Yes, you should, if you're writing malloc and free. But if a compiler can call the equivalent of free for you every time, why stupidly keep doing it yourself? I call "free" every time I "malloc" because I create and/or use types which make that happen automatically. AND THEY DO NOT SHARE REFERENCES. Get that through your head please.

Also, if UI frameworks are a mess, blame the authors.

No, UI frameworks written in C are a mess. Frameworks like Qt are just fine, WITHOUT the use of shared pointers. But, hey, keep ignoring that point because it's inconvenient. Even Linus changed his diving software from GTK to Qt, even though he hates C++. He could not find a UI framework he liked written in C, that's how bad it is.

It should always be possible to know with 100% certainty which piece of code "owns" the resource. . . . Allocate it in one place, use it, free it. Anything else is just begging for problems.

Yet tools like Valgrind exist because that's what C programmers need. In a perfect world, everything would work perfectly. You should be complaining about the world not being perfect.

Even Java runs faster if you expressly call the garbage collector when you're done

Yes, and even better is if I don't even need a garbage collector, especially a mark and sweep garbage collector because I'm NOT using shared resources almost all of the time.

Comment Re:I reckon (Score 1) 256

C++ destructors are deterministic. It isn't that hard of a concept.

Having to write clean up code more than once, ie outside of a destructor, is excessive work. I can write a vector, with one destructor, knowing everywhere the vector is used, its destructor will get called when its scope has ended without me having to write it. Deterministic and an efficient use of my time.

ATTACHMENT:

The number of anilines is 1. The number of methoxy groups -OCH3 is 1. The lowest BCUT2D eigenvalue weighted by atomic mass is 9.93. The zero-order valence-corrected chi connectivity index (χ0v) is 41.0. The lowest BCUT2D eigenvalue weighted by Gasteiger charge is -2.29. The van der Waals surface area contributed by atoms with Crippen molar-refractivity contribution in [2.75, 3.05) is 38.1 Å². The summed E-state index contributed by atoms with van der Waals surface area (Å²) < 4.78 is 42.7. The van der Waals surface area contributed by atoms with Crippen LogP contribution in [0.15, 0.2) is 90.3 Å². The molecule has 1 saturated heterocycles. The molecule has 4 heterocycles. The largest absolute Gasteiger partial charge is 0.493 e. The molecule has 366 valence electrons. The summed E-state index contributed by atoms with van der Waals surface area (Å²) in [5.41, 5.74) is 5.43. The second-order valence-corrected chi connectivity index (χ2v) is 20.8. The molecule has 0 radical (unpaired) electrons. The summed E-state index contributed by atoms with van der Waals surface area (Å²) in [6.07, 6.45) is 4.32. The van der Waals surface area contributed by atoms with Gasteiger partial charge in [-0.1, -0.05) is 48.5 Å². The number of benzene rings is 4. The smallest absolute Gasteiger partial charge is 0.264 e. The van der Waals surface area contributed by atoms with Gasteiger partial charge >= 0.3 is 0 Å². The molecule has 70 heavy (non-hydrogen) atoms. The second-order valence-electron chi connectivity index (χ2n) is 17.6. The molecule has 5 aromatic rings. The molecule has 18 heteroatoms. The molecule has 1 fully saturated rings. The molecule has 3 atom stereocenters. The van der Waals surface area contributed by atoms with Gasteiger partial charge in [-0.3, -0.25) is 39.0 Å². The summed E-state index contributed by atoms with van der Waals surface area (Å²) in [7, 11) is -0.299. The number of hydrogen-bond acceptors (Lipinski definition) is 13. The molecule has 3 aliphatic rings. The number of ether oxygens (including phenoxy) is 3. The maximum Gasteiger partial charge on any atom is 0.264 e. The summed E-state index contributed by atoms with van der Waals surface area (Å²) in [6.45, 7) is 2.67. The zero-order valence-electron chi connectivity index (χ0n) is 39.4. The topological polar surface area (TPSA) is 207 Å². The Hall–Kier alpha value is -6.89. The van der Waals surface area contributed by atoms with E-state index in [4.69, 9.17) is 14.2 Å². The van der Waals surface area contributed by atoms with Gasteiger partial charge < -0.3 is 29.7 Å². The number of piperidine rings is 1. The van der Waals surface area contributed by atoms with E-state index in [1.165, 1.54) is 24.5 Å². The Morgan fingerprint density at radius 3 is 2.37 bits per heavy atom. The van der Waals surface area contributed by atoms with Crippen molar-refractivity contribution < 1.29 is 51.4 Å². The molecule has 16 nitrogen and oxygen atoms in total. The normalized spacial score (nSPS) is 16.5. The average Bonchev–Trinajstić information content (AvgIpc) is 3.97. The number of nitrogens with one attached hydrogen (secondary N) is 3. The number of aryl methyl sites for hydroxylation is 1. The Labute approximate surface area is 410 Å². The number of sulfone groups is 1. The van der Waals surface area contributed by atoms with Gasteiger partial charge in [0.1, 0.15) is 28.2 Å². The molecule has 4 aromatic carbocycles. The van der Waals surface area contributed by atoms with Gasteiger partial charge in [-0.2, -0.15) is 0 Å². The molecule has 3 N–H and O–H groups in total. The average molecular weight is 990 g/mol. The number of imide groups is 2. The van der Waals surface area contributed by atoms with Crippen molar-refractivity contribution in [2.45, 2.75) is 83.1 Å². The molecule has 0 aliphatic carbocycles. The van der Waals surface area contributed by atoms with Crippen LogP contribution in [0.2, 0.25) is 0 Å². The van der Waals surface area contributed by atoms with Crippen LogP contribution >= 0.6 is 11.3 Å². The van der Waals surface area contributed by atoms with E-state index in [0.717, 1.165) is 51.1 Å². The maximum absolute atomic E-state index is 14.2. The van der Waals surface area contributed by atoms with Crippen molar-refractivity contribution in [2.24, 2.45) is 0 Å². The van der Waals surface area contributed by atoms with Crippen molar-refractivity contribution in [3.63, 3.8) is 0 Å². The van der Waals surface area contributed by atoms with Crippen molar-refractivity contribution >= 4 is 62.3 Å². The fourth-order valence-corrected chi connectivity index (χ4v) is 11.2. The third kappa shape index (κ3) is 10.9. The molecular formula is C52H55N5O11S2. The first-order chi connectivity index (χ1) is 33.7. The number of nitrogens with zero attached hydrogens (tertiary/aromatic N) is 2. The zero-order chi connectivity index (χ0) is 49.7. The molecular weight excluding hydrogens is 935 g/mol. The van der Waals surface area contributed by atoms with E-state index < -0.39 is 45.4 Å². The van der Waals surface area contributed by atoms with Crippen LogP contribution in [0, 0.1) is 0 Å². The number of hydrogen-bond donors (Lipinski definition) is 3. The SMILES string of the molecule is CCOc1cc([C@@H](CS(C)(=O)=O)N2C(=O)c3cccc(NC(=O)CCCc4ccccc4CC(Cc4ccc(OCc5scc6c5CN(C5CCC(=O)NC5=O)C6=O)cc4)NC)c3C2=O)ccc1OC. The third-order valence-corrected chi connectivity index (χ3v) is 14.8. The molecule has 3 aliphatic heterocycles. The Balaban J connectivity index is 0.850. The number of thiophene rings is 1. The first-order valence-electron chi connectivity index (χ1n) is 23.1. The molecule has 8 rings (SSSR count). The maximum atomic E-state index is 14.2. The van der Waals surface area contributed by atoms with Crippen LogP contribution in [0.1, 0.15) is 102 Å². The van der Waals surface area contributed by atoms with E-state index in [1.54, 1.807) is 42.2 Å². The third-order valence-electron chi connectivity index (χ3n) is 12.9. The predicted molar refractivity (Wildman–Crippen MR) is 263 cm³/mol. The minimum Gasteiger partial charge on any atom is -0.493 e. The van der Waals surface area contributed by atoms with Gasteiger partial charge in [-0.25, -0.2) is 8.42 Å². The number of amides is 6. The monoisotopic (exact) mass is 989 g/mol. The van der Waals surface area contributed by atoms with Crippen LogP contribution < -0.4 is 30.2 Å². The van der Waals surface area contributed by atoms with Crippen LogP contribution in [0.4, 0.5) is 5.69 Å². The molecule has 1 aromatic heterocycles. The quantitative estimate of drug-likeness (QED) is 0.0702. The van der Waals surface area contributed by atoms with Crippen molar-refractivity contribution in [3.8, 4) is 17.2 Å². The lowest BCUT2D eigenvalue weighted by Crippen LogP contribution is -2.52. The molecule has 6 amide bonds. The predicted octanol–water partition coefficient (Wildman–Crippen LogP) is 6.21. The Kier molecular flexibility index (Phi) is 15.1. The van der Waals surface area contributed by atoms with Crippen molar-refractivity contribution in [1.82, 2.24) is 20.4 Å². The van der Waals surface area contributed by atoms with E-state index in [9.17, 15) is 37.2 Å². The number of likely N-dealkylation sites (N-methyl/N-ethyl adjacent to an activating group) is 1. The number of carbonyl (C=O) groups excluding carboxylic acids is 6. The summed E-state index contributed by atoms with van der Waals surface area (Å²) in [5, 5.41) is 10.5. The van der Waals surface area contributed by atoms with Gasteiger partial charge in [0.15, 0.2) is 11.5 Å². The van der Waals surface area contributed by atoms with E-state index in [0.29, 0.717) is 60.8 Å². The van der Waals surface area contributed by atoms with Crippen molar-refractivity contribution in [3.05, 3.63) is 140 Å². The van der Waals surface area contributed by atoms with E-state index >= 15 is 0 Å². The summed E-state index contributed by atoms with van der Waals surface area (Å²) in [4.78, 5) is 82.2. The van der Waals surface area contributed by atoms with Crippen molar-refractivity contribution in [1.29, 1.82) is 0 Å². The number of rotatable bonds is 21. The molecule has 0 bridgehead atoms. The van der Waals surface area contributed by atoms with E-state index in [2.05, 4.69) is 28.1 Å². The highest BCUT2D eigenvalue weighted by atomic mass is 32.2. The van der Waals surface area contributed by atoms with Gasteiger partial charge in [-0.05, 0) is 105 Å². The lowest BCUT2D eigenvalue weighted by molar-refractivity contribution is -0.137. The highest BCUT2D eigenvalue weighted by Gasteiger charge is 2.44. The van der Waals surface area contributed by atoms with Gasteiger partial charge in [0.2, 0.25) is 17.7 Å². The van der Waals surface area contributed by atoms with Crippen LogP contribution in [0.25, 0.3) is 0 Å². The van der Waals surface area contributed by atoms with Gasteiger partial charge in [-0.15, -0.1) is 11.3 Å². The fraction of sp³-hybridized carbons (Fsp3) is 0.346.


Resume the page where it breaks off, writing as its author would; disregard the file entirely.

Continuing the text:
Whereas with malloc, you have to write free every single time afterwards.

Do the maths.

And what about shared ownership? Very common pattern in user interfaces. Look at the mess C UI frameworks are with their manual reference counting.

Seriously, if in this day and age you can't understand that scope based resource management is deterministic, maybe you should seriously consider actually learning the concept.

Comment Re:Agreed. I've moved on. (Score 1) 256

Except Microsoft, Google, Facebook, Intel, Bloomberg, and many other companies are giving it more attention as the standard moves on. C++17 is on track, with all the major compilers having implemented most of the features already. Standardization is almost moving to become a mere formality, and most of the design and implementation testing is done at the compiler level years before the next standard.

As for ECMA-standardized C#, C++ is ISO standardized, and there's no possible patent threat with it.

Comment Re:I reckon (Score 1) 256

You can free up non-critical code allocations early to avoid background gc impacting performance